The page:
Monday, December 6, 2010

Looking Forward to December 12, 2010 -- 3rd Sunday of Advent

This week we will celebrate the Sacrament of Communion.

The Scripture Readings this week are:
  • 1 Samuel 2:1-10
  • Psalm 146 (VU p.868)
  • Luke 1:39-55

The Sermon title is Sing of Justice

Early Thoughts: There is something revolutionary about Christmas. The coming of the babe in the manger brings a new changed world. Are you ready for God's justice to break into the world? Are you ready for the kingdom to come?

We tend to have a romantic vision of Mary. From the moment of the Annunciation through to the stable she is seen as a meek willing servant of God. And the Christmas story itself is romanticized with sweet smelling hay and gentle animals and a baby who "no crying he makes".

But Christmas has a revolutionary side to it. In a column for the Atikokan Progress in 2002 I wrote:

...Mary sings a song that is nothing less than revolutionary. In Luke 1:47-55 Mary sings about the promise of God to overturn the tables of the powerful. Mary calls for the world to be reordered, for justice to be done, for the Reign of God to begin. This is the truth of Christmas.

On Christmas day we celebrate the birth of the child that sparked Mary 's song. As an adult this child would proclaim his ministry with words that echoed his mother's cry for justice (Luke 4:18-19). If we follow the path he followed, then we need to join in the struggle to fill the hungry with good things, to lift up the lowly, and to free those who are oppressed. On Christmas we mark the beginning of the revolution that will bring on the age of peace, the age where lion lies down with lamb and all have that which they need to live.

Christian faith is not mainly about individuals feeling good about themselves. It is not mainly about life beyond this one. Christian faith is mainly about how we live together in this life, it is about community. The path laid out by the Christ child is one of justice in this world. At Christmas we are flooded with requests for charity. But to truly celebrate Christmas we need to do more than write the cheques and donate the food.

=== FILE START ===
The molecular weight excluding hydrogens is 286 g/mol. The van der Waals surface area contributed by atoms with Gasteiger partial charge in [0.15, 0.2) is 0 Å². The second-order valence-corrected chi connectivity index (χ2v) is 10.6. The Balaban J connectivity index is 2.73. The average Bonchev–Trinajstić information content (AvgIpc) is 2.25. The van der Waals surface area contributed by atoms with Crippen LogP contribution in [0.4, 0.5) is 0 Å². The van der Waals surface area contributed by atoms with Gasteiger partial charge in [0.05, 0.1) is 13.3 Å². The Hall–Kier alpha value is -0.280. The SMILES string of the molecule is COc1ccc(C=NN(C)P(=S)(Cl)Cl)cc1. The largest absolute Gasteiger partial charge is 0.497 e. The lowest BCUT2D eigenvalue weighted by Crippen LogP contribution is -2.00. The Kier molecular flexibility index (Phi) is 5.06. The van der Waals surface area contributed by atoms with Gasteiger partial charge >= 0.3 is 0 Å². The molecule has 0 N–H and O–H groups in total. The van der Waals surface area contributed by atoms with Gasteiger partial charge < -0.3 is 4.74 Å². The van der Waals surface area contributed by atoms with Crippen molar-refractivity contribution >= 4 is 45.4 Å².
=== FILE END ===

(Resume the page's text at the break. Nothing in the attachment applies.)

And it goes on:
The true Christmas gift is to make changes in society so that people don't need our donations to make it through the cold winter. What will our gift be this year?

This year, as we prepare once again to sing about angels and shepherds, I urge us once more to hear Mary's song of revolution. This year let us join in the revolution of faith - a faith that calls for a world renewed, a people restored, and a hope fulfilled.

This Sunday we will read one of the most revolutionary texts in all of Scripture. In fact reading it is rumoured to have been banned at times (I'll check into that and let you know on Sunday). Mary's song is a song of God's Justice. It is a song that calls for the world order to be turned on its head.

At Christmas we talk about light breaking through the darkness of oppression and inequity. We talk about God choosing to come to earth as a member of the underclass. We talk about the God who brings freedom to the captive, who dethrones the mighty, who sends messengers to lead us in The Way.

As the Christmas revolution takes hold, which side will we find ourselves on? How will we join in the songs of justice?

1 comment:

  1. Over the past few years I've come to think of Mary as quite a rebel - beginning with her supposedly-meek "behold the handmaid of the LORD." Notice that she no longer belongs to her father or her fiance or her boss - she identifies herself as belonging only to God. In first century Palestine that was quite uppity!